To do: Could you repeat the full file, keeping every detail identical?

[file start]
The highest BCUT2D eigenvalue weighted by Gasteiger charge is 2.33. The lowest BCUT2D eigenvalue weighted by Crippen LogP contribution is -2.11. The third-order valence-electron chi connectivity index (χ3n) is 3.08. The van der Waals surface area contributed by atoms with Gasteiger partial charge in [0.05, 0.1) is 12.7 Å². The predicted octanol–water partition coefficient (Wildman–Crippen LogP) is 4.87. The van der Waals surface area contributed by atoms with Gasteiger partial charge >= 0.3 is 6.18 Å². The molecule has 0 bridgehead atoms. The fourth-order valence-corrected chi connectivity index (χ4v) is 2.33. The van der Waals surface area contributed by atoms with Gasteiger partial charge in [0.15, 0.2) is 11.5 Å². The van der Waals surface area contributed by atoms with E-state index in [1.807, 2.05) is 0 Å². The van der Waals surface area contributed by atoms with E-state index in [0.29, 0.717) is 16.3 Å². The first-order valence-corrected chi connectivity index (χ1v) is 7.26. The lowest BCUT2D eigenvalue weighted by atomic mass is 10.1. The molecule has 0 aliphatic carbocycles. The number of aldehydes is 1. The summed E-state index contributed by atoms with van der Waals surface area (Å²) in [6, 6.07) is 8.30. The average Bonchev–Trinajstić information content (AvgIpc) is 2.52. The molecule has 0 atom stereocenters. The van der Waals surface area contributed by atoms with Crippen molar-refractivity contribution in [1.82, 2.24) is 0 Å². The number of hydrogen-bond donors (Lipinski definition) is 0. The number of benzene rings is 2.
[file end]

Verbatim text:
The highest BCUT2D eigenvalue weighted by Gasteiger charge is 2.33. The lowest BCUT2D eigenvalue weighted by Crippen LogP contribution is -2.11. The third-order valence-electron chi connectivity index (χ3n) is 3.08. The van der Waals surface area contributed by atoms with Gasteiger partial charge in [0.05, 0.1) is 12.7 Å². The predicted octanol–water partition coefficient (Wildman–Crippen LogP) is 4.87. The van der Waals surface area contributed by atoms with Gasteiger partial charge >= 0.3 is 6.18 Å². The molecule has 0 bridgehead atoms. The fourth-order valence-corrected chi connectivity index (χ4v) is 2.33. The van der Waals surface area contributed by atoms with Gasteiger partial charge in [0.15, 0.2) is 11.5 Å². The van der Waals surface area contributed by atoms with E-state index in [1.807, 2.05) is 0 Å². The van der Waals surface area contributed by atoms with E-state index in [0.29, 0.717) is 16.3 Å². The first-order valence-corrected chi connectivity index (χ1v) is 7.26. The lowest BCUT2D eigenvalue weighted by atomic mass is 10.1. The molecule has 0 aliphatic carbocycles. The number of aldehydes is 1. The summed E-state index contributed by atoms with van der Waals surface area (Å²) in [6, 6.07) is 8.30. The average Bonchev–Trinajstić information content (AvgIpc) is 2.52. The molecule has 0 atom stereocenters. The van der Waals surface area contributed by atoms with Crippen molar-refractivity contribution in [1.82, 2.24) is 0 Å². The number of hydrogen-bond donors (Lipinski definition) is 0. The number of benzene rings is 2.